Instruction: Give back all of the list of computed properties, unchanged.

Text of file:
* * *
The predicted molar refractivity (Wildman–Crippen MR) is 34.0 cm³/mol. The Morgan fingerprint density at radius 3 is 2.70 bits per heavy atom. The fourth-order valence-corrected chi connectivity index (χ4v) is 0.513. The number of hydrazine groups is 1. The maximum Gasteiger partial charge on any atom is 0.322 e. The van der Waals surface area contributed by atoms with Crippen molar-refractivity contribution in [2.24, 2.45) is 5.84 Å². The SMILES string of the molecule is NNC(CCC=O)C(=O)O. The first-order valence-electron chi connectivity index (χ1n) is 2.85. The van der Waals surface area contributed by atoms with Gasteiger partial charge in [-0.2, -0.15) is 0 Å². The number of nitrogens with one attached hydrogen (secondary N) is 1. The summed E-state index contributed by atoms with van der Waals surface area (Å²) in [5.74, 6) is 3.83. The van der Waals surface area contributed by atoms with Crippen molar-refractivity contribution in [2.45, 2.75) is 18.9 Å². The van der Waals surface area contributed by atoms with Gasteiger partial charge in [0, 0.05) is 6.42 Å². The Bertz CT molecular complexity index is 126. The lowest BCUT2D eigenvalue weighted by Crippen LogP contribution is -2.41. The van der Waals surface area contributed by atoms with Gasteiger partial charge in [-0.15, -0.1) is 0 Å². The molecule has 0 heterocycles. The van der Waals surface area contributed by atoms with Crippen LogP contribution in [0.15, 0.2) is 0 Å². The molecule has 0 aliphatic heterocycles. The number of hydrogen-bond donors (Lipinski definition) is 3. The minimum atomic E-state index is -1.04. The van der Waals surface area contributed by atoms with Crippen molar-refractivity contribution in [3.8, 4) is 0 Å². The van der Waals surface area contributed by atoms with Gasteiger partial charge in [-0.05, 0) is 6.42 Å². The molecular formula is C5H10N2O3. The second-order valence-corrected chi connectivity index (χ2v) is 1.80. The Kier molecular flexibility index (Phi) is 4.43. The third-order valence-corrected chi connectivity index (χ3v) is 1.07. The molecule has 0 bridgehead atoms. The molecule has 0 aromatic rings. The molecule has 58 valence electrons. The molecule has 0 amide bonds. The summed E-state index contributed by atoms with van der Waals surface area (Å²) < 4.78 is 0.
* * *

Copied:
The predicted molar refractivity (Wildman–Crippen MR) is 34.0 cm³/mol. The Morgan fingerprint density at radius 3 is 2.70 bits per heavy atom. The fourth-order valence-corrected chi connectivity index (χ4v) is 0.513. The number of hydrazine groups is 1. The maximum Gasteiger partial charge on any atom is 0.322 e. The van der Waals surface area contributed by atoms with Crippen molar-refractivity contribution in [2.24, 2.45) is 5.84 Å². The SMILES string of the molecule is NNC(CCC=O)C(=O)O. The first-order valence-electron chi connectivity index (χ1n) is 2.85. The van der Waals surface area contributed by atoms with Gasteiger partial charge in [-0.2, -0.15) is 0 Å². The number of nitrogens with one attached hydrogen (secondary N) is 1. The summed E-state index contributed by atoms with van der Waals surface area (Å²) in [5.74, 6) is 3.83. The van der Waals surface area contributed by atoms with Crippen molar-refractivity contribution in [2.45, 2.75) is 18.9 Å². The van der Waals surface area contributed by atoms with Gasteiger partial charge in [0, 0.05) is 6.42 Å². The Bertz CT molecular complexity index is 126. The lowest BCUT2D eigenvalue weighted by Crippen LogP contribution is -2.41. The van der Waals surface area contributed by atoms with Gasteiger partial charge in [-0.15, -0.1) is 0 Å². The molecule has 0 heterocycles. The van der Waals surface area contributed by atoms with Crippen LogP contribution in [0.15, 0.2) is 0 Å². The molecule has 0 aliphatic heterocycles. The number of hydrogen-bond donors (Lipinski definition) is 3. The minimum atomic E-state index is -1.04. The van der Waals surface area contributed by atoms with Crippen molar-refractivity contribution in [3.8, 4) is 0 Å². The van der Waals surface area contributed by atoms with Gasteiger partial charge in [-0.05, 0) is 6.42 Å². The molecular formula is C5H10N2O3. The second-order valence-corrected chi connectivity index (χ2v) is 1.80. The Kier molecular flexibility index (Phi) is 4.43. The third-order valence-corrected chi connectivity index (χ3v) is 1.07. The molecule has 0 bridgehead atoms. The molecule has 0 aromatic rings. The molecule has 58 valence electrons. The molecule has 0 amide bonds. The summed E-state index contributed by atoms with van der Waals surface area (Å²) < 4.78 is 0.